“When he sentenced me to 10 years, it was like, ‘Oh man. OK.’ My heart dropped,” Jackson said.
The sentence range for felony aggravated battery with a firearm is between six and 30 years, so Jackson said it was a blessing that it wasn’t even more time. Held at the Tri-County Detention Center in Ullin as his case progressed through Alexander County Circuit Court, Jackson said he had a lot of time to think about how he would manage serving years in prison, and what kind of life he would make for himself on the other side.
“When I was in county going back and forth to court, I made up my mind what I was going to do before I even got sentenced. I set three goals: get a GED, get my barber’s license and to go home a better man,” Jackson said.
Jackson said he grew up in church but started seeking God personally in jail, attending Sunday services that a volunteer officiated. “It went from there,” he said. “I knew I had to make a change. . I made my mind up that I had to come home with a different mindset than I had when I went in.”
A cut above
Jackson began his sentence at Menard Correctional Center. A few years into his incarceration, he earned his high school equivalency diploma, he said. A prison worker told him he had potential as a barber, and encouraged him to apply to the cosmetology program at Vienna Correctional Center. Jackson was transferred there and enrolled in the program.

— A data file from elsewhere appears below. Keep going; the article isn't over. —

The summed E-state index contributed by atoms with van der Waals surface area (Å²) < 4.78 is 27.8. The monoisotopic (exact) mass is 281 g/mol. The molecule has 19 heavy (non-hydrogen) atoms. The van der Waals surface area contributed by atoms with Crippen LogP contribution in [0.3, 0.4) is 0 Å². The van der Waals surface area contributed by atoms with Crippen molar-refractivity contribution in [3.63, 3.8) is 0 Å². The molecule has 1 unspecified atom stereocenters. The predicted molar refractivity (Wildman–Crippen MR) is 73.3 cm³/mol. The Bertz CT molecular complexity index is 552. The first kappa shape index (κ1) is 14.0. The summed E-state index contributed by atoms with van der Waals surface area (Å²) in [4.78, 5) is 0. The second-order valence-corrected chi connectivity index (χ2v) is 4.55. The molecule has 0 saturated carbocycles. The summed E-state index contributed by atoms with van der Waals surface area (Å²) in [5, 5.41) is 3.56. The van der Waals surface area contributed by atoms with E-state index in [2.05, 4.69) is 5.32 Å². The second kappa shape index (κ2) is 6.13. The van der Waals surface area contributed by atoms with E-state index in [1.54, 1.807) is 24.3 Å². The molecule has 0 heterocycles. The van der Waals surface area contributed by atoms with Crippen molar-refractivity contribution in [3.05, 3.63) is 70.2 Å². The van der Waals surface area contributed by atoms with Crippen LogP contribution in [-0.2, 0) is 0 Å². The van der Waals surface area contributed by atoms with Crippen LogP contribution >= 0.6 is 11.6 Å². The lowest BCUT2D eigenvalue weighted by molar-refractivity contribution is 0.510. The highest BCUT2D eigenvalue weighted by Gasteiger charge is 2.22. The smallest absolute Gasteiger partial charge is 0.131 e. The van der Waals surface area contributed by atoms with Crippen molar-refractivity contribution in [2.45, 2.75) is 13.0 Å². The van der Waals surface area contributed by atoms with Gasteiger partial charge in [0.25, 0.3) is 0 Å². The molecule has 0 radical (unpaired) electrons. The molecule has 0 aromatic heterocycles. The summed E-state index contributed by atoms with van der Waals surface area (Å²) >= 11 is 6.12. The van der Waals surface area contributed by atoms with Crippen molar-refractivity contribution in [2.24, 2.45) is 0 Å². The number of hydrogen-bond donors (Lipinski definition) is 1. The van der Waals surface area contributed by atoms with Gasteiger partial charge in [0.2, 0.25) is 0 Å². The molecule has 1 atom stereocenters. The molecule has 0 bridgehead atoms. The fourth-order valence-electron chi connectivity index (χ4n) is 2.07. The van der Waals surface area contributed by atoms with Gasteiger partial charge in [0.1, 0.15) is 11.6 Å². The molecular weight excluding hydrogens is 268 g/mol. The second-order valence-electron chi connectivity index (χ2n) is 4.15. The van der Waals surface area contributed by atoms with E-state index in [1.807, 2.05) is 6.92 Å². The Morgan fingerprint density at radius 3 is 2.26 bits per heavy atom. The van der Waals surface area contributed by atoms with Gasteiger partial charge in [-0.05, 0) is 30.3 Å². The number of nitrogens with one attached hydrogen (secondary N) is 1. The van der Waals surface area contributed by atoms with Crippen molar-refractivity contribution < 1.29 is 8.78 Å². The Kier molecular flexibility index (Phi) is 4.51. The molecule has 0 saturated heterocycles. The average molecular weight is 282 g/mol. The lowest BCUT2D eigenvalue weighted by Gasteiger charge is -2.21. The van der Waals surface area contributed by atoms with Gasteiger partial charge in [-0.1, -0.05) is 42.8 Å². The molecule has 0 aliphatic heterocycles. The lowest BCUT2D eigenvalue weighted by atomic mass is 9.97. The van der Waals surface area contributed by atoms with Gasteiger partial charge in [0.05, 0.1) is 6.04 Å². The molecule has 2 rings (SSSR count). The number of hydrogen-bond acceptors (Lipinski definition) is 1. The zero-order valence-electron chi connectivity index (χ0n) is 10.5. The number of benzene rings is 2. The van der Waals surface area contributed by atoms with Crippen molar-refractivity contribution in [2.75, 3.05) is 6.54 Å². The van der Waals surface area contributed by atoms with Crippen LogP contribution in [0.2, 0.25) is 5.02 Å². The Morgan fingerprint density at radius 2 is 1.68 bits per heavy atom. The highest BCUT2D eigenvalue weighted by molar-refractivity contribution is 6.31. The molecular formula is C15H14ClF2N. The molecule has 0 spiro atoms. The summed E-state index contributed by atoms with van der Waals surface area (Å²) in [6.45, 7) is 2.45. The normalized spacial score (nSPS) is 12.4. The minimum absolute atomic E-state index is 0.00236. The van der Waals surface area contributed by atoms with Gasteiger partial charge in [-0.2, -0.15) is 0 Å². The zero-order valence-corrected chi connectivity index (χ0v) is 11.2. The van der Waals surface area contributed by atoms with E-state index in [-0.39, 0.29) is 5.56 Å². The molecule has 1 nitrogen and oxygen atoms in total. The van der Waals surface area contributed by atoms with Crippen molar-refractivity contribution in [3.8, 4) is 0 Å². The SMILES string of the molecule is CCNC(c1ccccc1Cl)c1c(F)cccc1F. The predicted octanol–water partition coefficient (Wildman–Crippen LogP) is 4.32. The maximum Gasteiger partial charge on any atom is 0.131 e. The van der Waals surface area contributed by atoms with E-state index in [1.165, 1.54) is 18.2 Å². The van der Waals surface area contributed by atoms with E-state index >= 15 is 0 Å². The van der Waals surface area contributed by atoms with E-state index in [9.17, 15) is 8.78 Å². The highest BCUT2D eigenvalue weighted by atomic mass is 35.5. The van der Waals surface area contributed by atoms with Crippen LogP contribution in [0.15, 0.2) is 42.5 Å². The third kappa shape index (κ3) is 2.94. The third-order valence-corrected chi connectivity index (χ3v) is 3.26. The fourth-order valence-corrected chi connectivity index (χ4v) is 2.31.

He took easily to the program and found a career calling. After completing his coursework, he was put to work in the prison cutting the hair of staff and other inmates.
“I love cutting hair,” he said. “I’m eager to get up every morning to go in and cut hair. I was like that in there (prison).”
When Jackson walked out of Vienna Correctional Center this past month, he had his cosmetology license in hand.
Corrections’ officials invited two Southern Illinois media outlets, including The Southern Illinoisan, to a news conference that day on the prison grounds where state officials awarded him that certificate. They celebrated that day because it was the first time in recent memory where an inmate was able to walk out the prison doors with certificate in hand. That was made possible by regulatory changes made by the Illinois Department of Financial and Professional Regulation (IDFPR).
People with felony convictions seeking a cosmetology license are generally required to appear before the Barber, Cosmetology, Esthetics, Hair Braiding and Nail Technology Board before their license is issued.
Before, inmates had to wait until they had returned to society, and then schedule an appointment with the board. The delays often led to frustrations, and some inmates didn’t follow through. The new rules allow the board to meet with the inmates via teleconference while they are still in prison.